· There’s a 0.01%
· Fees paid as rewards are always paid in the base asset (other AMMs convert them)
· Permissionless support for gauges and bribes
· Lazy LP management (like on Uniswap V2)
· Fungible LP positions
· Flashloan Proof TWAP
· There is no additional upkeep required for TWAPs
· Flashloan proof reserve quoting
While all of this is good, what ties the entire protocol together is the native token HERMES.
Since Hermes is an AMM and AMMs rely on liquidity providers for the protocols functioning, the overarching aim of the HERMES token is to incentivize liquidity providers. Under the ve(3,3) model, liquidity providers are not paid rewards from fees generated by the pools, they instead get paid from token emissions of HERMES making HERMES integral to the functioning of the protocol.
This aim is achieved through the three main uses of HERMES. They are:
To successfully do any of these 3 things, you are required to lock your HERMES tokens for veHERMES. This is a process known as vote-locking or vote-escrowing. Essentially a user has to choose an amount of time that they want to lock their tokens for, the more HERMES they lock and the longer they lock it for, the more veHERMES they get and vice versa.
The first benefit of staking (or locking) your HERMES for veHERMES is trading fees. Since the LPs get HERMES emissions as rewards, the trading fees from a specific pool go to the veHERMES holders who voted on that specific pool. Voting on a pool simply means that a veHERMES holder voted for liquidity to be directed towards a specific pool, and the trading fees from that specific pool will be proportionally redirected to them.
The game-theoretic element of this tokenomic design comes with boosting. Even though LPs receive HERMES emissions as rewards, they are not maximising their rewards. If they lock their HERMES rewards for veHERMES this will allow them to boost their rewards by up to 2.5x. Vote-locking will give them voting power in the DAO which will allow them to boost their rewards. Depending on their veHERMES balance, LPs can earn between 40% to 100% of weekly emissions. So, it is more optimal for LPs to be aligned with the stakers.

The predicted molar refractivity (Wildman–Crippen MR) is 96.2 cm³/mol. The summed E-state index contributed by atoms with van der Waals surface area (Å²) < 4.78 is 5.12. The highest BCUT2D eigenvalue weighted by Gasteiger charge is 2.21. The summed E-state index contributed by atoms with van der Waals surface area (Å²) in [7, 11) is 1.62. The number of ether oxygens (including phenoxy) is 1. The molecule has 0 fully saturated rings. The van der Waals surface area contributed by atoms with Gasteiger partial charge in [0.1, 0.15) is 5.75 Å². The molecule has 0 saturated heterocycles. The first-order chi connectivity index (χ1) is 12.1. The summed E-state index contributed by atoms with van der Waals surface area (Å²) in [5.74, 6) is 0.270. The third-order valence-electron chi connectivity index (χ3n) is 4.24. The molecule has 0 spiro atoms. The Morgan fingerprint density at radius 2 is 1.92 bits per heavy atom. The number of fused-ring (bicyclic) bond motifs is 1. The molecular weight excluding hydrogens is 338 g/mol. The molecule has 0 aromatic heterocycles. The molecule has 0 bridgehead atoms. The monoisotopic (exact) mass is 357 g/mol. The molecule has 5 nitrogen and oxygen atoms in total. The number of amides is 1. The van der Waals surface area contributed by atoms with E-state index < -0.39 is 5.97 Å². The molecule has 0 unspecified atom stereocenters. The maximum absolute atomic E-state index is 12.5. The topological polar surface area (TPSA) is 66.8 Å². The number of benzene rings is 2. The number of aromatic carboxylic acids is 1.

The third element is voting. This is fairly straightforward. Holding veHERMES gives voting power which allows holders to vote on different proposals in the DAO as well as on the whitelisting of new tokens.
Now that you’ve understood the general functioning of the HERMES token, let’s look at its distribution.
The initial veHERMES supply was 20M. 85% goes to the community reserve currency Maia DAO to use for the voting power mining event (more on this later), and 15% is airdropped to Hermes LPs and MAIA stakers.
The initial available supply of HERMES was 0 with an initial release rate of 2M per day decreasing every week until tail emissions start.
The voting power mining event mentioned above is centred around other protocols on the Hermes protocol. Protocols get 1% of veHERMES NFT from the initial supply which equates to 0.2M HERMES locked for 4 years. In return, the protocols trading pair receives 5% of veHERMES initial distribution (1M HERMES) until 50% of initial total HERMES supply has been distributed (50M HERMES).
Now let’s look at how a user can claim their rewards. To claim your rewards, which are the trading fees, it goes as follows.
All fees are deposited as bribes. These bribes are paid out over 7 days to everyone who is voting on a specific pool. The user then needs to go to the rewards page and choose their NFT. After this, they must select each pool’s checkbox and then click the claim bribes button.
But this is not all, what I described above is merely phase 1 of the Hermes protocol. As you may know, the world of DeFi changes rapidly, and if you don’t adapt you get left behind. Therefore, Hermes protocol decided to adapt and build upon the base layer described above.